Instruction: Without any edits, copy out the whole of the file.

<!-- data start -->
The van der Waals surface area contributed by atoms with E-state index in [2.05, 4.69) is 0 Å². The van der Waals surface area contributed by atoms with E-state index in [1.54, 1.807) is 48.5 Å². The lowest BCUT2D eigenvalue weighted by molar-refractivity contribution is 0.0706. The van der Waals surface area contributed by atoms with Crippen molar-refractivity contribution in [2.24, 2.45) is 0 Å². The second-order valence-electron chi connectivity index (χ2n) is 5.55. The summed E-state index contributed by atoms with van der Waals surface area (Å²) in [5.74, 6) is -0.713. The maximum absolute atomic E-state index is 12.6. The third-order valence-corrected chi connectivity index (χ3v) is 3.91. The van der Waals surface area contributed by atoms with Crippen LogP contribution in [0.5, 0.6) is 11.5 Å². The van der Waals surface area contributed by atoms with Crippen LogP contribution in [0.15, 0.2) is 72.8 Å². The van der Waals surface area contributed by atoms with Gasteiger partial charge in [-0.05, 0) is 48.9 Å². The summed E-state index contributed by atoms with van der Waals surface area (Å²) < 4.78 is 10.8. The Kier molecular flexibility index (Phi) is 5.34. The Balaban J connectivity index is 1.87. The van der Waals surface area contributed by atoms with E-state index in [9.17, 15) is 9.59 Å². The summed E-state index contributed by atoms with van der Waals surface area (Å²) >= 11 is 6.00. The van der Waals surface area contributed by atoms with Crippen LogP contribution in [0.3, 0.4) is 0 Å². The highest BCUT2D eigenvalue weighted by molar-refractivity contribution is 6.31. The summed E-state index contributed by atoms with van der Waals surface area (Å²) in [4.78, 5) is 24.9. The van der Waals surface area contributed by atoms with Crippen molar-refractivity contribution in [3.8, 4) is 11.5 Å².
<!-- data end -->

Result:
The van der Waals surface area contributed by atoms with E-state index in [2.05, 4.69) is 0 Å². The van der Waals surface area contributed by atoms with E-state index in [1.54, 1.807) is 48.5 Å². The lowest BCUT2D eigenvalue weighted by molar-refractivity contribution is 0.0706. The van der Waals surface area contributed by atoms with Crippen molar-refractivity contribution in [2.24, 2.45) is 0 Å². The second-order valence-electron chi connectivity index (χ2n) is 5.55. The summed E-state index contributed by atoms with van der Waals surface area (Å²) in [5.74, 6) is -0.713. The maximum absolute atomic E-state index is 12.6. The third-order valence-corrected chi connectivity index (χ3v) is 3.91. The van der Waals surface area contributed by atoms with Crippen LogP contribution in [0.5, 0.6) is 11.5 Å². The van der Waals surface area contributed by atoms with Crippen LogP contribution in [0.15, 0.2) is 72.8 Å². The van der Waals surface area contributed by atoms with Gasteiger partial charge in [-0.05, 0) is 48.9 Å². The summed E-state index contributed by atoms with van der Waals surface area (Å²) < 4.78 is 10.8. The Kier molecular flexibility index (Phi) is 5.34. The Balaban J connectivity index is 1.87. The van der Waals surface area contributed by atoms with E-state index in [9.17, 15) is 9.59 Å². The summed E-state index contributed by atoms with van der Waals surface area (Å²) >= 11 is 6.00. The van der Waals surface area contributed by atoms with Crippen LogP contribution in [0.3, 0.4) is 0 Å². The highest BCUT2D eigenvalue weighted by molar-refractivity contribution is 6.31. The summed E-state index contributed by atoms with van der Waals surface area (Å²) in [4.78, 5) is 24.9. The van der Waals surface area contributed by atoms with Crippen molar-refractivity contribution in [3.8, 4) is 11.5 Å².